Often, people eat when they are too hungry and continue to eat well beyond a comfortable feeling of fullness. This pattern repeated over time leads to weight gain. Instead, learn to know your comfort zone for hunger. There is a scale used by nutritionists:
Satiety 10 = Stuffed to the point of feeling sick
9 = Very uncomfortably full, need to loosen your belt
8 = Uncomfortably full, feel stuffed
7 = Very full, feel as if you have overeaten
6 = Comfortably full, satisfied
Neutral 5 = Comfortable, neither hungry nor full
4 = Beginning signals of hunger
3 = Hungry, ready to eat
2 = Very hungry, unable to concentrate
Hungry 1 = Starving, dizzy, irritable
If you wait to eat until you are starving, irritable, or unable to concentrate, you will be likely to eat beyond a comfortable feeling of fullness just to get rid of those bad physical feelings. The goal is to start eating when you have early signals of hunger (level 4) and to stop eating when you are comfortably full (level 6).
If you recognize that you often wait too long to eat, or you often eat beyond a comfortable level, it might help to keep a journal of your own feelings of hunger, using this scale. Take a look at what and how much you eat when you are too hungry versus the times you eat when hunger is just beginning. See if you can move your eating schedule to accommodate your true need for food.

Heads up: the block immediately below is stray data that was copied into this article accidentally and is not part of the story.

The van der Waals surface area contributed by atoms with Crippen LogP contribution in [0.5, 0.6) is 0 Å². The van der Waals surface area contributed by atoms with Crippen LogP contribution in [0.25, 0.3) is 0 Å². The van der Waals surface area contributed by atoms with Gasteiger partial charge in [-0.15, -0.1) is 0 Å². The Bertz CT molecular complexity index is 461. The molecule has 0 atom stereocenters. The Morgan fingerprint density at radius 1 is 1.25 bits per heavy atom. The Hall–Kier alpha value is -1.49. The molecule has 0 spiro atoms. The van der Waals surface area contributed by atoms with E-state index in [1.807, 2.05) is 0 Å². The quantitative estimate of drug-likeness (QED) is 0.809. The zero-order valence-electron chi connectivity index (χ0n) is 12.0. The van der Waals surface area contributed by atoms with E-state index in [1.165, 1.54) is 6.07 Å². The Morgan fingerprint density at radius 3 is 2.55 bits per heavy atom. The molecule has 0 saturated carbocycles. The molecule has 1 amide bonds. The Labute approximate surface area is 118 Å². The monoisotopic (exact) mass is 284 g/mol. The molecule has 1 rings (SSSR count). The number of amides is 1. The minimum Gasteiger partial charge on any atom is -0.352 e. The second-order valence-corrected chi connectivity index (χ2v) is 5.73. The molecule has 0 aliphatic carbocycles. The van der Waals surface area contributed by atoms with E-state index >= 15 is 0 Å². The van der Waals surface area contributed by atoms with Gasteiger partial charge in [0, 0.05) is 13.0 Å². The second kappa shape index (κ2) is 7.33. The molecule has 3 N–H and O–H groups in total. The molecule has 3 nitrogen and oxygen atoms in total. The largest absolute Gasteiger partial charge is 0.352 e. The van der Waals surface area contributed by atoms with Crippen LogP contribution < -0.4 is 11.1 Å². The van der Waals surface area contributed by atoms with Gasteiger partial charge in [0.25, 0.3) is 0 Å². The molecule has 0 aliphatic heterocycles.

When you are craving foods, it is important to determine whether the craving is physical or emotional. Once you have discovered why you want to eat, you can take action. Binging or emotional cravings can happen due to stress. Use some kind of stress reduction such as taking a hot bath, taking a walk, relaxation exercises, or yoga. Drink a glass of water before giving in to a craving. Sometimes when you think you're hungry, you're really just thirsty. If you are not only truly hungry but overly hungry, eat something healthy, such as carrot sticks or an apple, instead of the junk food you may be craving. That may fill you up enough to subside any unhealthy food cravings. Use the ten-minute rule. When you crave something, wait for ten minutes for the craving to subside (ie find something to distract you during this time - don't just sit there!). Another option is to satisfy your craving with a very small portion of what you are craving. Use the 3 bite rule. Completely avoiding certain foods can make them irresistible and make you crave them even more. The result is that you usually will give in to the craving, overindulge, and then feel guilty for letting it happen.